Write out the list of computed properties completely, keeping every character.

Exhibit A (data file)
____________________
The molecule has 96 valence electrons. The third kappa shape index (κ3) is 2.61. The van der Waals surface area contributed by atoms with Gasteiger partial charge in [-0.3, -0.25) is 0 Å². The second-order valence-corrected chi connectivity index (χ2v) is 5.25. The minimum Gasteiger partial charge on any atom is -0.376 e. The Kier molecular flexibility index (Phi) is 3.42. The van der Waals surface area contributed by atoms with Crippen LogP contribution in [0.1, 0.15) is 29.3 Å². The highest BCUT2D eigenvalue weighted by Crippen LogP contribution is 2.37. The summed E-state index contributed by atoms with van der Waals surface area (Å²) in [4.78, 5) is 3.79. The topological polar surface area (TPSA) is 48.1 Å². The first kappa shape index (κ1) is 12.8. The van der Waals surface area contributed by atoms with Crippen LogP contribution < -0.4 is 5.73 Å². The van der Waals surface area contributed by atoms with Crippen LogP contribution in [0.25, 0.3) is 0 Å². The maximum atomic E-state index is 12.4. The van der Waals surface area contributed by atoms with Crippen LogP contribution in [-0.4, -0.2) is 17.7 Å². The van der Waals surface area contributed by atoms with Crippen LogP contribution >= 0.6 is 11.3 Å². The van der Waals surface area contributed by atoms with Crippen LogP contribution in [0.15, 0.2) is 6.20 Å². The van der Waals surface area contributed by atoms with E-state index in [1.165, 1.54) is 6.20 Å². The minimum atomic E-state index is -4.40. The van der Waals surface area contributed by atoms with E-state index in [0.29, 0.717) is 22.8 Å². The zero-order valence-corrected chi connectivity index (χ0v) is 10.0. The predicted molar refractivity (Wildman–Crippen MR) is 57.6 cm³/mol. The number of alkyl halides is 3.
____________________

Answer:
The molecule has 96 valence electrons. The third kappa shape index (κ3) is 2.61. The van der Waals surface area contributed by atoms with Gasteiger partial charge in [-0.3, -0.25) is 0 Å². The second-order valence-corrected chi connectivity index (χ2v) is 5.25. The minimum Gasteiger partial charge on any atom is -0.376 e. The Kier molecular flexibility index (Phi) is 3.42. The van der Waals surface area contributed by atoms with Crippen LogP contribution in [0.1, 0.15) is 29.3 Å². The highest BCUT2D eigenvalue weighted by Crippen LogP contribution is 2.37. The summed E-state index contributed by atoms with van der Waals surface area (Å²) in [4.78, 5) is 3.79. The topological polar surface area (TPSA) is 48.1 Å². The first kappa shape index (κ1) is 12.8. The van der Waals surface area contributed by atoms with Crippen LogP contribution < -0.4 is 5.73 Å². The van der Waals surface area contributed by atoms with Crippen LogP contribution in [0.25, 0.3) is 0 Å². The maximum atomic E-state index is 12.4. The van der Waals surface area contributed by atoms with Crippen LogP contribution in [-0.4, -0.2) is 17.7 Å². The van der Waals surface area contributed by atoms with Crippen LogP contribution >= 0.6 is 11.3 Å². The van der Waals surface area contributed by atoms with Crippen LogP contribution in [0.15, 0.2) is 6.20 Å². The van der Waals surface area contributed by atoms with E-state index in [1.165, 1.54) is 6.20 Å². The minimum atomic E-state index is -4.40. The van der Waals surface area contributed by atoms with E-state index in [0.29, 0.717) is 22.8 Å². The zero-order valence-corrected chi connectivity index (χ0v) is 10.0. The predicted molar refractivity (Wildman–Crippen MR) is 57.6 cm³/mol. The number of alkyl halides is 3.